So you just won a big job, after the initial great feelings of achieving the next level of growth for your company the reality sets in. You now need to deliver the work, on time and in budget.
Often to accomplish both of these you will need labour and equipment. The good news is there are ever increasing methods of financing equipment with many options to consider.
These are the easiest way to finance quick equipment acquisitions where you lease the equipment for a specific period of time and return everything when you are done with the job. The terms can range from a day to several years depending on how long you think you will need the use.
These leases tend to have higher loan to value ratios requiring minimal, if any, down payments but with higher rates of interest. The lease payments are subject to sales tax and the full amount of the payments are deductible for tax as paid.[/su_column][su_column]
This is a lease to own option where you pay periodic lease payments over a longer period of time but have the option to buy the equipment out for a nominal amount or trade it in at the end of the lease.
The benefit of this type of arrangement is often a larger loan to value ratio requiring a smaller down payment where the cash isn’t otherwise available. Interest rates are generally in line with operating leases and the tax treatment is the same even though is considered an asset for accounting purposes.[/su_column][/su_row]
A sometimes overlooked option is to have a regular term loan to finance equipment, often offered by a bank or even the manufacturer. The rates can be quite competitive as the lending is secured by the equipment and the terms are over several years.
The company can depreciate the equipment for tax purposes, usually between 20-35% per year depending on the type of equipment with one half available in the year acquired. In addition the sales tax on the equipment can be claimed at the time of purchase and not spread over the financing term.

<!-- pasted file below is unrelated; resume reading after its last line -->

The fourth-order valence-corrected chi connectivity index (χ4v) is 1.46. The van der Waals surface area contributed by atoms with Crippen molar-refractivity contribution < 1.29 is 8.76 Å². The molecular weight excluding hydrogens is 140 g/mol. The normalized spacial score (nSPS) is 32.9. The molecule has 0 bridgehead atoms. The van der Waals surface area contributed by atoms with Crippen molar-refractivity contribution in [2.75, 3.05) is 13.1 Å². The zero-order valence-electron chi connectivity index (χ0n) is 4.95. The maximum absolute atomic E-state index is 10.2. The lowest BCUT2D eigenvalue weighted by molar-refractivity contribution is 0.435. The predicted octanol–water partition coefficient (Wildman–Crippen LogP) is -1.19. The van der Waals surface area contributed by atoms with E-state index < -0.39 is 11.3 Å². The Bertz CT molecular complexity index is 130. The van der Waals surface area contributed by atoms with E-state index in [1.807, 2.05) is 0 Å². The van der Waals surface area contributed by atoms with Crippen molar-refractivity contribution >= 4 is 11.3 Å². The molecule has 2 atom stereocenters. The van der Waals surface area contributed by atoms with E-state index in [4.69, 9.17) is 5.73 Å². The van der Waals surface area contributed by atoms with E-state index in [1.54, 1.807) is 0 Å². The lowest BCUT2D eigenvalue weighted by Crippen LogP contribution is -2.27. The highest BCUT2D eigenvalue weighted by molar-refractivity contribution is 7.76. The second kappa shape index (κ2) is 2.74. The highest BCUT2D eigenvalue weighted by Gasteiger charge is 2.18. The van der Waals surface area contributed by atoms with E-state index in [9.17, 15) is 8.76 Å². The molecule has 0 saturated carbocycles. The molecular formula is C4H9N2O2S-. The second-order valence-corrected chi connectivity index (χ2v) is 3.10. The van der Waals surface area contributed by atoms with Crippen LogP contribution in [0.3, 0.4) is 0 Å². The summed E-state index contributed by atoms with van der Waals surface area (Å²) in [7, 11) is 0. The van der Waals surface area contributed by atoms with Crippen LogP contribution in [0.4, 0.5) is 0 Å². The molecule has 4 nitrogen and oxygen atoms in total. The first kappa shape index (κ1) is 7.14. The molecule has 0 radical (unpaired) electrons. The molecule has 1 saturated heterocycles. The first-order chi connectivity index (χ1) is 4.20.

There are two key considerations in evaluating which option is best for your company when all factors are considered:
Each company will have differing cash flow needs. Where you need to commit extra resources to funding labour and receivables on a new project up front, then a lease arrangement could be more attractive with a lower down payment and higher loan ratio.
If your company is in the fortunate position to have excess cash on hand a more traditional financing can make more sense as a larger down payment often significantly reduces the interest rate on the loan with more flexible terms for repayment.[/su_column][su_column]
Net present value
Each option will have a different cost to the company over the term of the proposed financing. This would include the after tax effect of lease payments, tax deduction on depreciation, cash flow of financing payments, interest rates and various down payment scenarios.
All of the options should be calculated to produce the net cost today of all factors for each scenario. This enables the company to evaluate the actual costs to the business and compare each option to select the best fit at that time.[/su_column][/su_row]
With low interest rates and flexible financing options it is a good time to grow a company and build assets, knowing your options and their true cost can be a significant savings to the company over the long-term.